6. Four Dead Queens, Astrid Scholte
The nation of Quadara is a matriarchy, with each of its four districts ruled by four queens. Iris oversees the agricultural island of Archia, located west of the mainland, which values simplicity, hard work, and nature. Corra manages the frozen northern region of Eonia, Quadara’s technological hub, where technology, evolution, and a harmonious society are prioritized. Marguerite reigns in the coastal district of Toria, Quadara’s centre of commerce, curiosity, and exploration. Stessa governs the coastal quadrant of Ludia, the artistic and cultural capital. The power of a queen can only be passed on to her daughter or closest living female relative in the event of her death or abdication. As such, a queen is required to produce an heir before the age of 45. However, she is forbidden to marry as love is seen as a distraction from her duties. As children, heirs to the queens are raised in their individual quadrants. When it is time for an heir to ascend to the throne, the individual is taken to the capital city of Concord to live in a palace with the other three queens for the rest of her life. Quadara has enjoyed a 400-year period of peace and prosperity under this system. But the nation is now at a point of crisis as, one-by-one, the queens are being murdered by an unknown assassin. Who is behind these attacks? And what will happen when the final queen falls?
17-year-old Keralie “Kera” Corrington is largely unconcerned about greater queenly politics. For the Torian citizen, it is just another ordinary day. She has come to the crowded public square outside the palace to pick pockets under the direction of her employer, Mackiel. He will later sell her purloined items at his auction house. Kera’s target is an Eonist messenger and his comm case. The theft itself is successful, but Kera is surprised when the messenger, Varin, later shows up at the auction house to reclaim his property. The comm case and the chips inside are more valuable than his life, and being held at gunpoint gives Kera enough reason to try and help him. But Mackiel catches them and, thinking Kera has double-crossed him, the situation escalates. As Kera and Varin escape, Kera discovers what information is being held on the chips: a clue to the identity of the royal assassin. Why is Mackiel willing to kill for these chips? Who was Varin supposed to deliver them to? Can Kera and Varin use this knowledge to save themselves, their loved ones, and the fate of the kingdom itself?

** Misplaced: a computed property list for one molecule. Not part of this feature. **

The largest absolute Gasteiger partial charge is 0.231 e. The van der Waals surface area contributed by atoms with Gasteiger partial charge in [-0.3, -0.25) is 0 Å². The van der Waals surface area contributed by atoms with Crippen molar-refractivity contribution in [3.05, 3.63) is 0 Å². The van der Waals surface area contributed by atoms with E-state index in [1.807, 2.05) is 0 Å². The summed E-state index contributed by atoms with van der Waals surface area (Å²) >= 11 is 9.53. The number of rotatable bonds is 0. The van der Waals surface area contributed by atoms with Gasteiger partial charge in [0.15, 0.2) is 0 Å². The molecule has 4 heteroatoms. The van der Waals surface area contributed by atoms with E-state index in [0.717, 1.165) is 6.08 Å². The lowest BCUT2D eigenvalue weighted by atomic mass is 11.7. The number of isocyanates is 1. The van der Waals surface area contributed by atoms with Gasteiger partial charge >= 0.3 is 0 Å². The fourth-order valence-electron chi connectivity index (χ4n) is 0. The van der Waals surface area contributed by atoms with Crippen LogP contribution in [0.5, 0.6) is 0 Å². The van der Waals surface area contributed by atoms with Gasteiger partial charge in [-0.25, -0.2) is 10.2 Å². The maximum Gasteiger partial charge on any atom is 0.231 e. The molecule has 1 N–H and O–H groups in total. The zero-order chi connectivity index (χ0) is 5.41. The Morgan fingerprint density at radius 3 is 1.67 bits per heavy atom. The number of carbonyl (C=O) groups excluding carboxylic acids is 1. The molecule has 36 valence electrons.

This was a gripping, action-packed novel that I couldn’t put down. The author is a masterful world builder, creating a fresh, immersive story that blends elements of science fiction and fantasy. I loved the experience of reading about a world that is ruled by four women. I really enjoyed the way the four quadrants and their citizens are structured in their effort to create an idealistic society—and how, of course, this breaks down on an individual level because humans (and the queens who rule them) could never entirely fall in line with what’s expected of them. The heart of the story is how Kera, through her relationship with Varin, grows from being a master trickster and deceiver into someone who learns to trust and care about someone other than herself. Varin’s motivation for working with Kera to uncover the truth about the royal assassin is also a touching issue that raises this book above many others I’ve read in this genre.